TED: Ideas Worth Spreading

TED is a nonprofit organization devoted to “the power of ideas to change attitudes, lives and ultimately, the world. So we’re building here a clearinghouse that offers free knowledge and inspiration from the world’s most influential thinkers, and also a community of curious souls to engage with ideas and each other.”

TED started out in 1984 as a conference bringing together people from three worlds: Technology, Entertainment, and Design. Since then, its scope has expanded to include Business, Science, and Global Issues.

TED makes the best talks and performances from TED and partners available to the world, for free. Visitors can access a diverse range of talks and presentations, searchable by topic. More than 900 TEDTalks are now available, with more added each week.

All of the talks are subtitled in English, and many are subtitled in various languages. These videos are released under a Creative Commons license, so they can be freely shared and reposted.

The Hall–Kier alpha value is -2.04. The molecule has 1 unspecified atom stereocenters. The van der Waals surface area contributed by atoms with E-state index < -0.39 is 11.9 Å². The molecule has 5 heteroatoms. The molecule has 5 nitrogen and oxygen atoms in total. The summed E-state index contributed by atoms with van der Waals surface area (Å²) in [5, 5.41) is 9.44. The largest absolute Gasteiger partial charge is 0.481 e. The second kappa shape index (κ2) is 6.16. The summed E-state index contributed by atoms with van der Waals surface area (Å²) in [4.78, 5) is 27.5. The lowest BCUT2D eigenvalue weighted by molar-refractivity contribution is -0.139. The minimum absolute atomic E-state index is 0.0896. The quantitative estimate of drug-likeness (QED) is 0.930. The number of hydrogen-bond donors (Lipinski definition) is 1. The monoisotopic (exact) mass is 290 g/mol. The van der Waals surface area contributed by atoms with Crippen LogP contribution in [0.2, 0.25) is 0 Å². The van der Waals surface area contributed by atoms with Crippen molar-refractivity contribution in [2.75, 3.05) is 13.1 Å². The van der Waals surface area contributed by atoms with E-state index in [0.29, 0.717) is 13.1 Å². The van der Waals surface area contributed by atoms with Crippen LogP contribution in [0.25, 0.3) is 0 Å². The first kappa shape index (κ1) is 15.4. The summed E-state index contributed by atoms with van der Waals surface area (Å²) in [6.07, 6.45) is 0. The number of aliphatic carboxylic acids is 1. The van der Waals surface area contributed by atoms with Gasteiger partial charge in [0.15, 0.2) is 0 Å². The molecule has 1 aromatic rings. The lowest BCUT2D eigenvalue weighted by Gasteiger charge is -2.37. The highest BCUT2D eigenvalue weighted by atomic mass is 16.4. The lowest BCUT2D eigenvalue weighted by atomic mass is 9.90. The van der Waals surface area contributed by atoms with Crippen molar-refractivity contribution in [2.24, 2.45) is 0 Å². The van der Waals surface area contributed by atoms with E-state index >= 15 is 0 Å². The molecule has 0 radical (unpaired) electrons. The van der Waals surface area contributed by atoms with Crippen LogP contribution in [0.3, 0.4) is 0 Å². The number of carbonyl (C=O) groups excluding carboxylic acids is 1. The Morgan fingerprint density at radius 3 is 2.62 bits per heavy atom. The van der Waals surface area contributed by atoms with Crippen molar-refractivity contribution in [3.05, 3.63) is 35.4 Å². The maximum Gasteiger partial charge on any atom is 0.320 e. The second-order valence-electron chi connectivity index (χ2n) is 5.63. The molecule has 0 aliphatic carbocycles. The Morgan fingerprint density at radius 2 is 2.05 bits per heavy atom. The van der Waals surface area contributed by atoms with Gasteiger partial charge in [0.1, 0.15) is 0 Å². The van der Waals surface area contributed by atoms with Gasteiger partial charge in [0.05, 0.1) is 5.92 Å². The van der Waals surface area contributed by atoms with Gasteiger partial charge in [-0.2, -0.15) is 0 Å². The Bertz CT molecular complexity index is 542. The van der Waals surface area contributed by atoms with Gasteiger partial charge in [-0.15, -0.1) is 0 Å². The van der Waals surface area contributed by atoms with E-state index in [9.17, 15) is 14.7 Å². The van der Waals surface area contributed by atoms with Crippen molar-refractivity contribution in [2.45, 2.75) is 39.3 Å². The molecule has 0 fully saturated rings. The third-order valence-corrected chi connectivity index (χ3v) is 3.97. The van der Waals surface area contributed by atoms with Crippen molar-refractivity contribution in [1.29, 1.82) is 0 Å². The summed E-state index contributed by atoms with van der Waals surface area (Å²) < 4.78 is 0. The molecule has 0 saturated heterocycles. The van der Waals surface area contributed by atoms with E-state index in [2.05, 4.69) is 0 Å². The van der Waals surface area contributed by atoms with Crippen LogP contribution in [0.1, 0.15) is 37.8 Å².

Many of the talks are short and succinct, between 5-20 minutes. You’ll definitely disagree with some of them, as many of the topics that I’ve run across have a decidedly liberal bias. However, the most popular TED talks tend to be uncontroversial.

One of their most famous talks is Steve Jobs: How to live before you die. In another popular talk titled “Ken Robinson says schools kill creativity,” Sir Ken Robinson makes an entertaining and profoundly moving case for creating an education system that nurtures (rather than undermines) creativity.

Other speakers have included Julian Assange (Wikileaks), Robert Ballard (oceanographer), Tim Berners-Lee (WWW inventor), Jeff Bezos (Wikipedia), Bono (singer/humanitarian), James Cameron (film director), Bill Gates (Microsoft), Frank Gehry (architect), Billy Graham (minister), David Macaulay (author/illustrator), Dean Ornish (preventive medicine), Tony Robbins (motivational speaker), Adam Savage (MythBusters), Jimmy Wales (Wikipedia), Rick Warren (pastor), and Will Wright (SimCity).

The award-winning TEDTalks video site is entertaining, thought-provoking, and worth a visit. Click here: http://www.ted.com

This entry was posted in 300 Social Sciences and tagged , , , . Bookmark the permalink.

Leave a Reply

Your email address will not be published. Required fields are marked *

*